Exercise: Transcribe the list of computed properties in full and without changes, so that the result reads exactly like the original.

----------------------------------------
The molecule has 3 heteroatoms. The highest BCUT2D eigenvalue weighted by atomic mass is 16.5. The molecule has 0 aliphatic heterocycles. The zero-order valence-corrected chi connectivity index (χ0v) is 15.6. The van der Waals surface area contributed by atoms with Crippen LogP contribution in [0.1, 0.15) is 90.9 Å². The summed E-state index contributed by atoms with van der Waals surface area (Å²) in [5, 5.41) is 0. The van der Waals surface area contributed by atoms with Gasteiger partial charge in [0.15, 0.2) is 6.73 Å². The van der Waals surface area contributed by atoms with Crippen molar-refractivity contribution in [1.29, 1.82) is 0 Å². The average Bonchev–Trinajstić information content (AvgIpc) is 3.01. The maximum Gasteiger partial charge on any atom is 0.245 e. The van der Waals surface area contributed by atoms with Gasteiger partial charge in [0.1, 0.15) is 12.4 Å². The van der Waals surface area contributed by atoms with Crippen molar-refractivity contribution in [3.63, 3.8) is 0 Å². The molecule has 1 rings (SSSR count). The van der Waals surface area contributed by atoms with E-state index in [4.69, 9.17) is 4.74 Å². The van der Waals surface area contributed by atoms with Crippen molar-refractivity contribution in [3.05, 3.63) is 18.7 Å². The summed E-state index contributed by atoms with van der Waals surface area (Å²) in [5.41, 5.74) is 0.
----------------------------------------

The molecule has 3 heteroatoms. The highest BCUT2D eigenvalue weighted by atomic mass is 16.5. The molecule has 0 aliphatic heterocycles. The zero-order valence-corrected chi connectivity index (χ0v) is 15.6. The van der Waals surface area contributed by atoms with Crippen LogP contribution in [0.1, 0.15) is 90.9 Å². The summed E-state index contributed by atoms with van der Waals surface area (Å²) in [5, 5.41) is 0. The van der Waals surface area contributed by atoms with Gasteiger partial charge in [0.15, 0.2) is 6.73 Å². The van der Waals surface area contributed by atoms with Crippen molar-refractivity contribution in [1.29, 1.82) is 0 Å². The average Bonchev–Trinajstić information content (AvgIpc) is 3.01. The maximum Gasteiger partial charge on any atom is 0.245 e. The van der Waals surface area contributed by atoms with Gasteiger partial charge in [0.1, 0.15) is 12.4 Å². The van der Waals surface area contributed by atoms with Crippen molar-refractivity contribution in [3.63, 3.8) is 0 Å². The molecule has 1 rings (SSSR count). The van der Waals surface area contributed by atoms with E-state index in [4.69, 9.17) is 4.74 Å². The van der Waals surface area contributed by atoms with Crippen molar-refractivity contribution in [3.05, 3.63) is 18.7 Å². The summed E-state index contributed by atoms with van der Waals surface area (Å²) in [5.41, 5.74) is 0.